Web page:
Back in 2017, Sam Querrey had a fantastic week in Acapulco, winning his 9th ATP crown despite facing very stern tests right from the start. Namely, Sam had to overcome four seeds en route to his first crown since February 2016, beating David Goffin, Dominic Thiem, Nick Kyrgios and Rafael Nadal to earn his first ATP 500 title in a career.
Also, Sam became the first American to lift the trophy in Acapulco after the event was founded in 1993. In the final, on March 4, Querrey surprised Nadal 6-3, 7-6, firing 19 aces and winning the majority of the crucial points, including all six break chances he fended off in set number two.
Heading to Acapulco after losing that epic Australian Open final to Roger Federer, Rafa scored four commanding wins to secure the place in the final where he couldn't find his A-game against the American, facing only two break points but still finishing on the losing side after failing to impose his shots.
Sam's serve made a considerable difference, hitting a lot of free winners from his initial shot alone and making Nadal uncomfortable and nervous, also showing a real clutch in the eighth game of the second set when he saved no less than five break points.
In the tie break, Querrey failed to land the first serve in but Nadal couldn't take advantage of that, being under constant pressure from Sam's huge forehand. Thus, Nadal stayed titleless since Barcelona 2016, with his last ATP title on hard court coming way back in Doha 2014!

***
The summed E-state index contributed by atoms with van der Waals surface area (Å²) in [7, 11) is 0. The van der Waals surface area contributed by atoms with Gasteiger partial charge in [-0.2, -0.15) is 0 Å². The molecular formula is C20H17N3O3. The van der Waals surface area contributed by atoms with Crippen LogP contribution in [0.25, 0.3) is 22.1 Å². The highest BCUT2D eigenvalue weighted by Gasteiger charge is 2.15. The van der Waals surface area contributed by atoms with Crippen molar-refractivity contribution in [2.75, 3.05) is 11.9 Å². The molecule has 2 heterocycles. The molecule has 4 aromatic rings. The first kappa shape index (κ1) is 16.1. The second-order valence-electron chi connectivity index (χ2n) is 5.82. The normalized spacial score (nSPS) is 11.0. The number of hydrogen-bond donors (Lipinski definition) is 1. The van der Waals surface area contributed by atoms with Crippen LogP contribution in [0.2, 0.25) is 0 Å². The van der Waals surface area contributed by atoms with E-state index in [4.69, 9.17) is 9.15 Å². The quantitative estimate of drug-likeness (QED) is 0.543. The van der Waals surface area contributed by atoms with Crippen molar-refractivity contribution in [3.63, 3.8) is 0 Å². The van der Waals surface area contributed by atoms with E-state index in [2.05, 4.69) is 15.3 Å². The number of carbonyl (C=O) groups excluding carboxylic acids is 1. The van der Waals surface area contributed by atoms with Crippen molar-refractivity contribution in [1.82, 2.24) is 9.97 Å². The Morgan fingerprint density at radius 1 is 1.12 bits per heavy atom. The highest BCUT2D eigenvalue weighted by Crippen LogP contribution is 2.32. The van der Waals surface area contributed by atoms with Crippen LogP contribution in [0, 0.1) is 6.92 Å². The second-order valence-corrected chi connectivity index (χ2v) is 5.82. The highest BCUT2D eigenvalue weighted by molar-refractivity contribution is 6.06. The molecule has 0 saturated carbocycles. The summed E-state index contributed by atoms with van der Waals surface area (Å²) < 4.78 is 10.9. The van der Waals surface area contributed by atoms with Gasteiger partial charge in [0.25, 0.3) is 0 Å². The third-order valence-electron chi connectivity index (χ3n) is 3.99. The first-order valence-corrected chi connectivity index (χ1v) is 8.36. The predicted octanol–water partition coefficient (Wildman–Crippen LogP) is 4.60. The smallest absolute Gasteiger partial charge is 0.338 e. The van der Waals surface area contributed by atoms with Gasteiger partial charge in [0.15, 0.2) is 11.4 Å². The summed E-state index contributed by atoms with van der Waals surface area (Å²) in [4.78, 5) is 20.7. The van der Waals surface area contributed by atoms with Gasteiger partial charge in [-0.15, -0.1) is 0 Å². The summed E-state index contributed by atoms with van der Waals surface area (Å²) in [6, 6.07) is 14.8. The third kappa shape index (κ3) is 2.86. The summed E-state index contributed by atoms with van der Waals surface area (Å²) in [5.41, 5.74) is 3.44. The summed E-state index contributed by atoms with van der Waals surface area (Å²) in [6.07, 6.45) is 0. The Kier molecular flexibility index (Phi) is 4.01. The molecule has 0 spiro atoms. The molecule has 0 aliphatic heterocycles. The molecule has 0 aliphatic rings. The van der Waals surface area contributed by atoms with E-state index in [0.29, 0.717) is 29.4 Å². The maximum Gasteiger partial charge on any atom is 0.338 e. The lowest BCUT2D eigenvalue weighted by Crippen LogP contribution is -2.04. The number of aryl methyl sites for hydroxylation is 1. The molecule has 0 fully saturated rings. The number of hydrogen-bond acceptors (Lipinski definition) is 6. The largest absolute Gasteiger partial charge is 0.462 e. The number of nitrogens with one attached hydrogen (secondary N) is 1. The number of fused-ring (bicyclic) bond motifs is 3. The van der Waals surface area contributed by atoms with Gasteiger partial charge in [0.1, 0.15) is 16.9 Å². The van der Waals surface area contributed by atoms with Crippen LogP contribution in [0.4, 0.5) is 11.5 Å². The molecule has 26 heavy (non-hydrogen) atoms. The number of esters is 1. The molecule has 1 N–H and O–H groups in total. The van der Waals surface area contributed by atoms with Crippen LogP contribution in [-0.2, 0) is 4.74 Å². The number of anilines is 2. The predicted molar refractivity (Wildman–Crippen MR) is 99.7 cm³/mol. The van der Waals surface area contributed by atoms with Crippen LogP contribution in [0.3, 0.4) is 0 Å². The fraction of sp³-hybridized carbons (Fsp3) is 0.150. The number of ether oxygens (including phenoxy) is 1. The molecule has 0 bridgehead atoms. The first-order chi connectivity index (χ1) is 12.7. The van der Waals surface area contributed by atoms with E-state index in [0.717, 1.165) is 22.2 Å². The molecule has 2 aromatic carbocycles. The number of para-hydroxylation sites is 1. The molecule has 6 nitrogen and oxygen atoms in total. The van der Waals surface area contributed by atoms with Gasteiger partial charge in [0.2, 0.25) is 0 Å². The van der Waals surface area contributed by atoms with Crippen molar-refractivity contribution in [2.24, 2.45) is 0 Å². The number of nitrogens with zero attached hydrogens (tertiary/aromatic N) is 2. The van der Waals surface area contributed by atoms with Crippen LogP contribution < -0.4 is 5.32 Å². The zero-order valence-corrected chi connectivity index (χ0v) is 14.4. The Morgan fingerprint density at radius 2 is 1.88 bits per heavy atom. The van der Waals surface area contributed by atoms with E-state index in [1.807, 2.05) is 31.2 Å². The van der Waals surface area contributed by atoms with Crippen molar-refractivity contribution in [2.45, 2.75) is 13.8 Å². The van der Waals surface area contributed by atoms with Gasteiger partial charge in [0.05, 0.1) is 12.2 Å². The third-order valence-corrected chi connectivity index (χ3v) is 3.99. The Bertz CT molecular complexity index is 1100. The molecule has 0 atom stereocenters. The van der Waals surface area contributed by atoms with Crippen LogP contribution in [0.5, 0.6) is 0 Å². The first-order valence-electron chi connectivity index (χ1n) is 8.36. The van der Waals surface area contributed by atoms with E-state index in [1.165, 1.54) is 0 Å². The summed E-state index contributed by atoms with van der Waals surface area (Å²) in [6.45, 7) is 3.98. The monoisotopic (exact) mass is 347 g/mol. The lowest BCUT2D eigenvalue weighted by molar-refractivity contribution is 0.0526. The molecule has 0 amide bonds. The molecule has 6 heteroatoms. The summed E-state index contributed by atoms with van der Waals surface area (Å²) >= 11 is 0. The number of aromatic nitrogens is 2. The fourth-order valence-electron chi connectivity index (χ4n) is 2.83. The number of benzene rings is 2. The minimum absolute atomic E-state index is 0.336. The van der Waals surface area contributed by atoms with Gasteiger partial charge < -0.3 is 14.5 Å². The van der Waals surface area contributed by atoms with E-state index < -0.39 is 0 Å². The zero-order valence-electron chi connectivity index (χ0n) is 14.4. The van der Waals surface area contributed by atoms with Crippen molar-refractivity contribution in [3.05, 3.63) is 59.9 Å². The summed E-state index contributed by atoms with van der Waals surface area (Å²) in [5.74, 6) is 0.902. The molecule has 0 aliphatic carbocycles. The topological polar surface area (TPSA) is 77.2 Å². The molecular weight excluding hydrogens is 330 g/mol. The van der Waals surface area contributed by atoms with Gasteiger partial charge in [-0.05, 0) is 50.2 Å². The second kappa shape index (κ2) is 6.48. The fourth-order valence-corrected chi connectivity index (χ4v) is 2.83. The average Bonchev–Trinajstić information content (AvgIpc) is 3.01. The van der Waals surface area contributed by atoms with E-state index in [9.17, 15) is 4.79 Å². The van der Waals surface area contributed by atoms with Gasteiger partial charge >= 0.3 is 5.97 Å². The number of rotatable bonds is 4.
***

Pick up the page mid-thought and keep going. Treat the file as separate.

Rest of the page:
Also, it was Nadal's first loss to a player from the USA since Mardy Fish toppled him in Cincinnati 2011, winning the next 16 encounters against the Americans but not being able to extend the streak. Both players found a nice rhythm on serve from the very first game, delivering seven comfortable holds to stay neck and neck, with Nadal unable to crack the rival's initial shot and create some chances.
Instead of that, Querrey found the way to steal Rafa's serve in game eight, hitting two winners, including the one from the return in the final point, and embracing two significant errors from Spaniard to jump 5-3 in front.
Sam closed the opening set with another comfortable hold in game nine, smashing a forehand winner in the last point to take the opener 6-3, playing some flawless tennis and leaving Nadal with much work to be done in set number two if he wanted to turn the result around.
After a fast and fluid opener, the second set brought more drama, with four games that went to deuce and with a break chance for each player in games two and three. They repelled them to stay close to each other until game eight when Nadal had the last opportunity to move in front, having five break chances up for grabs.
Sam saved the first with an ace and Nadal netted a straightforward backhand on the second that could have given him a significant break. The American was far from the safe zone but he just wasn't to be denied, saving two more break chances with good serves and one with a beautiful backhand attack, finally holding after another service winner that given him a tremendous amount of boost before the closing stages of the set.
Nadal could have moved ahead early in the tie break as well, unable to control two second serves from Sam, which would prove to be very costly. Querrey ripped two forehand winners on his next two second serves to keep the initial shot safe, making the first mini-break in the eighth point with a deep return and going 5-3 in front to get closer and closer to the finish line.
The American endured another rally to score another mini-break, building a 6-3 advantage and bringing the victory home in the next point when Nadal's forehand landed long to celebrate the title.